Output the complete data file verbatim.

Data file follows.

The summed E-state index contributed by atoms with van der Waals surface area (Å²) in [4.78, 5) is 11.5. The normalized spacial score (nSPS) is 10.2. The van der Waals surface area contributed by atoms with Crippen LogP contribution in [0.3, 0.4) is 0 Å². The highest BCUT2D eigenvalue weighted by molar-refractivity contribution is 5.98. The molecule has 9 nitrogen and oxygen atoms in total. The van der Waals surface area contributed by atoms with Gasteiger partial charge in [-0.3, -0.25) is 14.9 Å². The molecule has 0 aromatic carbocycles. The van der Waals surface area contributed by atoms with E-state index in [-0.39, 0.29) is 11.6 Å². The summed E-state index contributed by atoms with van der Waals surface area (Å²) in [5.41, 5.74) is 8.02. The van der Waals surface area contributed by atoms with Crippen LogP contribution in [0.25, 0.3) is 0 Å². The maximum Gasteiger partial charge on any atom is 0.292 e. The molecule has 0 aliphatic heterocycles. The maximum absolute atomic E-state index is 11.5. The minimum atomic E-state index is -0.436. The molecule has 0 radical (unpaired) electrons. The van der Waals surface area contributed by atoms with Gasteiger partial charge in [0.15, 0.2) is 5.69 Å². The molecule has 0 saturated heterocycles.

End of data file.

The summed E-state index contributed by atoms with van der Waals surface area (Å²) in [4.78, 5) is 11.5. The normalized spacial score (nSPS) is 10.2. The van der Waals surface area contributed by atoms with Crippen LogP contribution in [0.3, 0.4) is 0 Å². The highest BCUT2D eigenvalue weighted by molar-refractivity contribution is 5.98. The molecule has 9 nitrogen and oxygen atoms in total. The van der Waals surface area contributed by atoms with Gasteiger partial charge in [-0.3, -0.25) is 14.9 Å². The molecule has 0 aromatic carbocycles. The van der Waals surface area contributed by atoms with E-state index in [-0.39, 0.29) is 11.6 Å². The summed E-state index contributed by atoms with van der Waals surface area (Å²) in [5.41, 5.74) is 8.02. The van der Waals surface area contributed by atoms with Crippen LogP contribution in [0.25, 0.3) is 0 Å². The maximum Gasteiger partial charge on any atom is 0.292 e. The molecule has 0 aliphatic heterocycles. The maximum absolute atomic E-state index is 11.5. The minimum atomic E-state index is -0.436. The molecule has 0 radical (unpaired) electrons. The van der Waals surface area contributed by atoms with Gasteiger partial charge in [0.15, 0.2) is 5.69 Å². The molecule has 0 saturated heterocycles.